6. The selection teams draw on the demo performance and RFQ responses to negotiate the price and terms with each of the short list vendors.

  7. Finally, one of the vendors is chosen and a contract is signed.

The Drawbacks

Although the typical selection process provides an opportunity for the selection team to evaluate vendors, there are significant drawbacks to this procedure:

  1. Constructing an RFI from scratch is a lengthy, resource intensive process that can take months to complete. Many companies do not know where to begin or how to structure the document. Often the requirements are determined by simply combining wish lists from various departments, rather than determining requirements from desired business capabilities.

  2. The initial list of vendors that receive the RFI often lacks viable solutions because the selection team is unfamiliar with the enterprise applications market. This problem is prominent in the mid-market, where many vendors occupy the market, and the product and implementation strategies can vary considerably among the vendors.

  3. Retrieving RFIs from vendors can be an arduous process. Many vendors are inundated with completing RFI work, thus can take weeks to return an RFI to a potential customer. Furthermore, the selection team has no way of validating the data at the time they received the RFI. The teams have to wait until they determine the short list and invite the finalists to demonstrations before they get a chance to validate functionality. Aggressive sales teams have been known to overstate capabilities, only to try and sell "vaporware" when they arrive for a live demonstration.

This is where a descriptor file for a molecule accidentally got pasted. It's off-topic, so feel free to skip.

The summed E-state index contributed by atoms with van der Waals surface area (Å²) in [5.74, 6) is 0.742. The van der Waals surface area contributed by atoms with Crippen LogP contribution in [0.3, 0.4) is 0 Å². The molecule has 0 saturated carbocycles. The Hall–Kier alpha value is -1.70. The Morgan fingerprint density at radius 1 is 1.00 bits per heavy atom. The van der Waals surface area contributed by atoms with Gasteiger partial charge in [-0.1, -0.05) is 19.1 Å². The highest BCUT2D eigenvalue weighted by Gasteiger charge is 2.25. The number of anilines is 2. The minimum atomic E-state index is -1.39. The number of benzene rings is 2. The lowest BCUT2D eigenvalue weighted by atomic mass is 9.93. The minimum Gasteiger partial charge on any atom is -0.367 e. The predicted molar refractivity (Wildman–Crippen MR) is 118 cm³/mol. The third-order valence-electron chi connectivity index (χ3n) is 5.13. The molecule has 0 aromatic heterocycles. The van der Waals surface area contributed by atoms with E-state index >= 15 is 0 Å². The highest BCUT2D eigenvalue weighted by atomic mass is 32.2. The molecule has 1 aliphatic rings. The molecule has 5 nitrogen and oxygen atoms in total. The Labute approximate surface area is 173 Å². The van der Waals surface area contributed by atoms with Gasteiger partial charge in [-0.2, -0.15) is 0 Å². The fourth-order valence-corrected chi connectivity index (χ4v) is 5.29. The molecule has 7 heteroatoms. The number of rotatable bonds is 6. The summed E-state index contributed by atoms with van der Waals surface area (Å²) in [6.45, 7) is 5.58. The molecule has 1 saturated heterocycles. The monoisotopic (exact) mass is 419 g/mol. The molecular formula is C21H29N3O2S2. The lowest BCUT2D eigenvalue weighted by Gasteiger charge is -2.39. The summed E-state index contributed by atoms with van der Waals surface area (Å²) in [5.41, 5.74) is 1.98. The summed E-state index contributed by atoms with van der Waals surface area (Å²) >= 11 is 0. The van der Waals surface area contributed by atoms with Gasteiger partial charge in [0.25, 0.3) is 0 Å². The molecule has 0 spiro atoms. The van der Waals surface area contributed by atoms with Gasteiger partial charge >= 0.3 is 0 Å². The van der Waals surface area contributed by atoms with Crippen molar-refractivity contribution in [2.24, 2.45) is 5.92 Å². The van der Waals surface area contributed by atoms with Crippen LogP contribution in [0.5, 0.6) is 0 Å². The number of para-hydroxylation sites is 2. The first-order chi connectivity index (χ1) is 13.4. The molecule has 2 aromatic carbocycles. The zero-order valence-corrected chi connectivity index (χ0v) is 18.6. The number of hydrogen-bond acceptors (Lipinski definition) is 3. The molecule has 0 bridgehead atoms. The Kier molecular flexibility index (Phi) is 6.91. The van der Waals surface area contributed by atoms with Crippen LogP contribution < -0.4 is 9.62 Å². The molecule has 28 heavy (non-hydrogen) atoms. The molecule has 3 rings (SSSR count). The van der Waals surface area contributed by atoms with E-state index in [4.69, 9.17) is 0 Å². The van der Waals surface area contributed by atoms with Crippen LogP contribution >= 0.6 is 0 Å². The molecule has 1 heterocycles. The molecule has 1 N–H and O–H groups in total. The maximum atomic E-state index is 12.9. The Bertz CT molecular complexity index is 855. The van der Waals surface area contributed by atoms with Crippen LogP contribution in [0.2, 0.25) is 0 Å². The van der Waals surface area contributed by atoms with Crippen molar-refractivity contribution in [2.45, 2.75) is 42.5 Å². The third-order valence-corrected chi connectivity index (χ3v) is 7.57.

4. Selection teams often lack a tool or method to compare the RFI responses. This is especially problematic when selection teams do not setup a specific process for the vendors to follow when answering RFIs. Leaving the potential for open-ended responses, having illogical response categories and not requesting the responses in a structured electronic format that can be easily used to compare results are a few of the problems. Even selection teams that have the foresight to avoid these problems are usually left with simple MS Excel or MS Access based tools to compare the results. These tools often lack the ability to do sophisticated analysis such as identifying and quantifying gaps between vendor offerings and the company's requirements.

  5. During the demonstration phase vendors are left to give their own canned demonstrations where they lead the selection team through a well choreographed display of their product. Allowing vendors to give canned demonstrations causes two problems. First, after the selection team has seen three or four canned demonstrations they have no way of comparing the results. Without a structured demonstration process where the selection team dictates that the same functionality be demonstrated for every vendor, the teams have to compare apples and oranges. Second, canned demonstrations make it very easy for the vendor to sell vaporware and make the product look very easy to use.

  6. Some of the problems that haunt the RFI phase can return during the demonstration phase. Selection teams that avoid canned demonstrations by detailing the functionality to be displayed in the order they would like to see it face the same problem comparing results experienced during the RFI phase.

This concludes Part One of a two-part tutorial on the CRM selection process.

Part Two details the Use of a Knowledge Base to facilitate the selection process.